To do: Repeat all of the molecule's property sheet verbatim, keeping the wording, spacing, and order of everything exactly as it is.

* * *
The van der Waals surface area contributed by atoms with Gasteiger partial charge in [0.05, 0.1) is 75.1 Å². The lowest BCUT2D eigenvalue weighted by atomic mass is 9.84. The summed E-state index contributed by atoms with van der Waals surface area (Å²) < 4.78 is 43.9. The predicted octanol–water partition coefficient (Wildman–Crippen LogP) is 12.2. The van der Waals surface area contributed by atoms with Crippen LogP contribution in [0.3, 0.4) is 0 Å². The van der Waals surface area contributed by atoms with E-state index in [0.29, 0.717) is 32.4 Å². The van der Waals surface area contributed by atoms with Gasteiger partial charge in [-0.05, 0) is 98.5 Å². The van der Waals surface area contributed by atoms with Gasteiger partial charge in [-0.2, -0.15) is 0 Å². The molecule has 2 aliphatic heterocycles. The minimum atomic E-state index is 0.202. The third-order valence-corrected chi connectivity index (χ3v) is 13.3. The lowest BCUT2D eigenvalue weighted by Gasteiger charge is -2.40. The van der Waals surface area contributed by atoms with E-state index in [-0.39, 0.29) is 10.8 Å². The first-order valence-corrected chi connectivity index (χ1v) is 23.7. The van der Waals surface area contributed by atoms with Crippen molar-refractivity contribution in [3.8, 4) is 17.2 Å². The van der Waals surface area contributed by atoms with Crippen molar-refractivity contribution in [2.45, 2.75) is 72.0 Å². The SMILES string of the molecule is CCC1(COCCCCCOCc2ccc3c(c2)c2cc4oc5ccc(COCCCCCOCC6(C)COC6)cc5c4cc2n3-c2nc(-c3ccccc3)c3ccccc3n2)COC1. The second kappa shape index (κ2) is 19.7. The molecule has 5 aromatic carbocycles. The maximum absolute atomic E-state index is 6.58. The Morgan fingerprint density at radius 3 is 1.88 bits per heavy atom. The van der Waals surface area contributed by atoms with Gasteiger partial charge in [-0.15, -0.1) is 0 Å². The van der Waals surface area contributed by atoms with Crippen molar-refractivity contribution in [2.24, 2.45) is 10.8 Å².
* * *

The van der Waals surface area contributed by atoms with Gasteiger partial charge in [0.05, 0.1) is 75.1 Å². The lowest BCUT2D eigenvalue weighted by atomic mass is 9.84. The summed E-state index contributed by atoms with van der Waals surface area (Å²) < 4.78 is 43.9. The predicted octanol–water partition coefficient (Wildman–Crippen LogP) is 12.2. The van der Waals surface area contributed by atoms with Crippen LogP contribution in [0.3, 0.4) is 0 Å². The van der Waals surface area contributed by atoms with E-state index in [0.29, 0.717) is 32.4 Å². The van der Waals surface area contributed by atoms with Gasteiger partial charge in [-0.05, 0) is 98.5 Å². The van der Waals surface area contributed by atoms with Gasteiger partial charge in [-0.2, -0.15) is 0 Å². The molecule has 2 aliphatic heterocycles. The minimum atomic E-state index is 0.202. The third-order valence-corrected chi connectivity index (χ3v) is 13.3. The lowest BCUT2D eigenvalue weighted by Gasteiger charge is -2.40. The van der Waals surface area contributed by atoms with E-state index in [-0.39, 0.29) is 10.8 Å². The first-order valence-corrected chi connectivity index (χ1v) is 23.7. The van der Waals surface area contributed by atoms with Crippen molar-refractivity contribution in [3.8, 4) is 17.2 Å². The van der Waals surface area contributed by atoms with Crippen molar-refractivity contribution in [2.45, 2.75) is 72.0 Å². The SMILES string of the molecule is CCC1(COCCCCCOCc2ccc3c(c2)c2cc4oc5ccc(COCCCCCOCC6(C)COC6)cc5c4cc2n3-c2nc(-c3ccccc3)c3ccccc3n2)COC1. The second kappa shape index (κ2) is 19.7. The molecule has 5 aromatic carbocycles. The maximum absolute atomic E-state index is 6.58. The Morgan fingerprint density at radius 3 is 1.88 bits per heavy atom. The van der Waals surface area contributed by atoms with Gasteiger partial charge in [-0.15, -0.1) is 0 Å². The van der Waals surface area contributed by atoms with Crippen molar-refractivity contribution in [2.24, 2.45) is 10.8 Å².